Review Roundup, 2020 Edition
September 28, 2020 Jamey Alea 0 Comments
Dang, it really has been a long time since I’ve consolidated and shared some of my comics and gaming reviews and interviews. This is probably mainly because the world has been so on fire that I haven’t dedicated a lot of time to criticism during most of 2020. But especially after becoming an Eisner winner in this year’s (unfortunately controversial) Eisner awards, I’m getting back into it in a big way. Here’s some of what I’ve been working on, with a lot more to come soon! (Yes, it’s a lot of Star Wars. Star Wars is my happy place. Don’t judge me.)
Most graphic novels exist in the form of books, meant to be read, leafed through and live on your shelf. But Ezra Claytan Daniels’ Upgrade Soul isn’t most graphic novels. It originated as an innovative, serialized story on iOS back in 2012. It was brought back into the public eye last year, when it was republished as a traditional graphic novel by Lion Forge and was hailed with critical acclaim, netting a Dwayne McDuffie Award for Diversity in Comics, an Eisner nomination and a place on what felt like every year end list of best comics of 2018. Now, Upgrade Soul is available again the way it was originally meant to be experienced, with a relaunched and updated version of the original iOS app.
Star Wars #1, the beginning of the new ongoing series from Marvel, hit shelves on January 1st, just a couple of weeks after the release of The Rise of Skywalker in theaters. And if you’re feeling sad about the end of the Skywalker saga, this comic is a good way to dive back into it at a different point in time. It takes place just after the events of The Empire Strikes Back: Lando Calrissian just betrayed the rebellion to Vader, Han Solo is trapped in carbonite, and Luke is newly missing his hand.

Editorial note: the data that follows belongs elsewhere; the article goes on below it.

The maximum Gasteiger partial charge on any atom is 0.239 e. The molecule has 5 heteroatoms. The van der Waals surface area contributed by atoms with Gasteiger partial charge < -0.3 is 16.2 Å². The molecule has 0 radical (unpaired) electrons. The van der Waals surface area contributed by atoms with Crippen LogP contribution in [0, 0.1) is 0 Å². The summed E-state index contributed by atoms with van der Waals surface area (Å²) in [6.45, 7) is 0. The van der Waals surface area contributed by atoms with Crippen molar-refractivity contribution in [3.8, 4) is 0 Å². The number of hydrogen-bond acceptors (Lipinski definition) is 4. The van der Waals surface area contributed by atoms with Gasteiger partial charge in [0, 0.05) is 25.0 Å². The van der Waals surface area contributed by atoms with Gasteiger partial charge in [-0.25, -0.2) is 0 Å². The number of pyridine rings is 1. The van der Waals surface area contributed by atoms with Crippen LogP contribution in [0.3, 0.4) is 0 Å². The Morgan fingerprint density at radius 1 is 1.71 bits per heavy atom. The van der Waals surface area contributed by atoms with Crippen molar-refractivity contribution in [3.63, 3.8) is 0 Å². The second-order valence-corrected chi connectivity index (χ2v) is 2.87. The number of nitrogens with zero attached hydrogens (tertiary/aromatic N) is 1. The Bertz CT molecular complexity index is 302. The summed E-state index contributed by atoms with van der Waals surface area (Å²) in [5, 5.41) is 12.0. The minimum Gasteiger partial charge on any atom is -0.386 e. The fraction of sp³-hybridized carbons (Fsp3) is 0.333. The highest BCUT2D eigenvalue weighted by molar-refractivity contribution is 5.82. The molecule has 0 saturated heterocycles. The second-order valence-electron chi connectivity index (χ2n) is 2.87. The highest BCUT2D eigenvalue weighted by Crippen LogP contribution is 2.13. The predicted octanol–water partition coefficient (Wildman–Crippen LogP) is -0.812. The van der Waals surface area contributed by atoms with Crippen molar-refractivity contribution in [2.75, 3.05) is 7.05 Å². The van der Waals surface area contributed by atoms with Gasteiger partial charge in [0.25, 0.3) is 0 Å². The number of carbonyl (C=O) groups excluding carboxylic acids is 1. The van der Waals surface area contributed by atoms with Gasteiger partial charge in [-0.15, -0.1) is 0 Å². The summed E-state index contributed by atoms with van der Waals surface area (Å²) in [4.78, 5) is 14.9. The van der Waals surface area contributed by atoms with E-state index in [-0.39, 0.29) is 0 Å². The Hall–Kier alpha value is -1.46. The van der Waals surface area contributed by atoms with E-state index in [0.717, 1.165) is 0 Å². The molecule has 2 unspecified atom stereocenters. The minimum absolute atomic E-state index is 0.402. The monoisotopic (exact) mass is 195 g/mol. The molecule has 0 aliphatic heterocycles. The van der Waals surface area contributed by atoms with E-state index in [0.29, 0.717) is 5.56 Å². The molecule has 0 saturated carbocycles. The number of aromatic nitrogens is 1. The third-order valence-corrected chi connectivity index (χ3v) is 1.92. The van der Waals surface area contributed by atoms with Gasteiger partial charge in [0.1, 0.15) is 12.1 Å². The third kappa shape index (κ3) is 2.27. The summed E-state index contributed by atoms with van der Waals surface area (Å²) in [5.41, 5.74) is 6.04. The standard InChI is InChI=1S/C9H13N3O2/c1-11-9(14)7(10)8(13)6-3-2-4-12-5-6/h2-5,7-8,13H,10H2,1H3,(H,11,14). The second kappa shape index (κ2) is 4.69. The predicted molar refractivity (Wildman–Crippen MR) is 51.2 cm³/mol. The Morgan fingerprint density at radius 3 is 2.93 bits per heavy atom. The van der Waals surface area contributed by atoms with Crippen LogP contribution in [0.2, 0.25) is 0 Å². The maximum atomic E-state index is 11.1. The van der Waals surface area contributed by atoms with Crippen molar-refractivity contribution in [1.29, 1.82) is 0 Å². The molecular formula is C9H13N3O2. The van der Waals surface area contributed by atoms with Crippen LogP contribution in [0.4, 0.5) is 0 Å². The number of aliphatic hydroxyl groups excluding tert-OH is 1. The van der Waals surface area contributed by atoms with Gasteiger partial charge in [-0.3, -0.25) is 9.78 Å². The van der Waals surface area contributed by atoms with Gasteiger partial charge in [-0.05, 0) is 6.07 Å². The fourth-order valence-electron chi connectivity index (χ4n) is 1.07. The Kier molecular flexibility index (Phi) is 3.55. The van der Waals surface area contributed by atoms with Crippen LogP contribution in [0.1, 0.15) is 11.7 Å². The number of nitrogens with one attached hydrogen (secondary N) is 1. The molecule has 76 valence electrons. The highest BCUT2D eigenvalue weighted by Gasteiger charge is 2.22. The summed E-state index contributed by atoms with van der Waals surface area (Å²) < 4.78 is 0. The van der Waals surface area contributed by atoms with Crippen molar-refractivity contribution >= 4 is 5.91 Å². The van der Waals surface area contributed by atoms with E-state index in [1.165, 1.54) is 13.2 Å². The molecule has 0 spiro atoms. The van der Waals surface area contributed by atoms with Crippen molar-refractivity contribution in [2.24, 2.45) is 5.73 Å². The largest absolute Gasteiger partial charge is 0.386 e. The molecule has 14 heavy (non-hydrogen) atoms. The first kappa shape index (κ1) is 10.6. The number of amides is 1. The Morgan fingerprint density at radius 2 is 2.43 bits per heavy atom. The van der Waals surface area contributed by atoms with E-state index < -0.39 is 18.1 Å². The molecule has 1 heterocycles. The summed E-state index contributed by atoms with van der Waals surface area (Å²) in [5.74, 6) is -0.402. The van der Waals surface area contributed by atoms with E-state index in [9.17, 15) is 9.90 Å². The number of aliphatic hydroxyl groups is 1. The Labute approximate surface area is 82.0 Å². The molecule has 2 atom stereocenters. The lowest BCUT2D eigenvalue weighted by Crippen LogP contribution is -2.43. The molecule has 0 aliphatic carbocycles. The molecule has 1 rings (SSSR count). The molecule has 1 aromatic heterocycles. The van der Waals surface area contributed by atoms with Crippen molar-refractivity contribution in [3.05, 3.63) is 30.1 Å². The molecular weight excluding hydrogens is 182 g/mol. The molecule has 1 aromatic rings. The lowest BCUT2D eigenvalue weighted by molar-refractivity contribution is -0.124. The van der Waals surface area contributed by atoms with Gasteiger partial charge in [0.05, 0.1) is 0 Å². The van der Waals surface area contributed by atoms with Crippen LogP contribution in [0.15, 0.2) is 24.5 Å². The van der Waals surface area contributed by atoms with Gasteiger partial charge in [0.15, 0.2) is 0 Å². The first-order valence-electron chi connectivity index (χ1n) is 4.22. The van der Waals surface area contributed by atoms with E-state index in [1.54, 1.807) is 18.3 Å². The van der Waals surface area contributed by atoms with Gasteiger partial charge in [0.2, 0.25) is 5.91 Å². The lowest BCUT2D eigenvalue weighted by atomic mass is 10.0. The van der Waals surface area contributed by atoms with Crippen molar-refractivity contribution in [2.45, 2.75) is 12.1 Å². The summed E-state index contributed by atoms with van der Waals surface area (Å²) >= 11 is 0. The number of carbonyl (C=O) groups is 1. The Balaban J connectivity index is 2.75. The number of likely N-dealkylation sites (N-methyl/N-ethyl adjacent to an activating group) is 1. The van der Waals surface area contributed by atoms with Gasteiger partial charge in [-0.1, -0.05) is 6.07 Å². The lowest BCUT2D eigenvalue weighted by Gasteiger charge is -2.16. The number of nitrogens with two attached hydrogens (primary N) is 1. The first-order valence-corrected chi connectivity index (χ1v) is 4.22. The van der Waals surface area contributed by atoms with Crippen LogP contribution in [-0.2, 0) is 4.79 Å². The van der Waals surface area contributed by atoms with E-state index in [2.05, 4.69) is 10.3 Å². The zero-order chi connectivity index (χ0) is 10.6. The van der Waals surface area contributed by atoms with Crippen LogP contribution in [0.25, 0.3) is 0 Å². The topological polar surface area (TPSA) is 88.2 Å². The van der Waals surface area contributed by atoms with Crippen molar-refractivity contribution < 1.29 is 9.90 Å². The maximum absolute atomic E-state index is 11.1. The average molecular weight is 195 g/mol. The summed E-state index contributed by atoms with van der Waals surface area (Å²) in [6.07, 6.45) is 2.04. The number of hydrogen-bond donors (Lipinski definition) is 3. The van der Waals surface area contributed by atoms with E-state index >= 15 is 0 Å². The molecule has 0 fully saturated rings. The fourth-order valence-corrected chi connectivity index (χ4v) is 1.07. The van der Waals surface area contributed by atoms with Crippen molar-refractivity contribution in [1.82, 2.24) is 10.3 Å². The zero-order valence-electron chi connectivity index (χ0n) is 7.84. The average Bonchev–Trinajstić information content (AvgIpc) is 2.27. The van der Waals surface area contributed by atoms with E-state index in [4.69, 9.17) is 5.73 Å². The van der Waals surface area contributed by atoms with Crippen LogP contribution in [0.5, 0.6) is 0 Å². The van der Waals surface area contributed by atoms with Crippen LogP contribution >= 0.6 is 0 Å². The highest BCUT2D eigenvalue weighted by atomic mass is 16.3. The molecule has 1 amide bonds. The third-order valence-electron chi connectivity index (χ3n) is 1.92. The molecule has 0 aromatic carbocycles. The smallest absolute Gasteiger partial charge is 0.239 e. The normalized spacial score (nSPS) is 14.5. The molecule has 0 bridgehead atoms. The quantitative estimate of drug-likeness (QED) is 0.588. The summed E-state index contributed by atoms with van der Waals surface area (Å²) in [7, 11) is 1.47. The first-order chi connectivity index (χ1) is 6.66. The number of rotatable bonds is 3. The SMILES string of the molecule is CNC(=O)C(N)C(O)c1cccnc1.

As a Star Wars fan, one thing I love about the franchise is that there is always more media to find and take in. That’s doubly true if you’re willing to wade into media meant for kids, which I am, because kids media can be super charming and I love it. That’s how I found Star Wars Adventures: similar to the Marvel Action series, it’s IDW publishing an ongoing series of a Marvel property that’s targeted at younger readers. It has been ongoing since 2017 and has tied in with Forces of Destiny, a web cartoon also aimed at a younger audience that focuses on powerful women Star Wars heroes. The format for the comic is similar—each issue features one standalone story that highlights a main character and one shorter story about a side character or more obscure fan favorite.
In fact, this format is exactly what sucked me into Star Wars Adventures, because #30 focuses on my favorite character dynamic in the new trilogy: that of Supreme Leader Kylo Ren and his ambitious subordinate General Hux. This was extremely on my radar because of the seedy neighborhood of the Star Wars fandom in which I live—Kylux. Kylux, if you’re lucky enough not to live in hell like I do, is the ship name for the disaster of a romantic pairing that Kylo Ren and General Hux would be. It’s a trash ship and I belong in the trash can for loving it, but I love it all the same.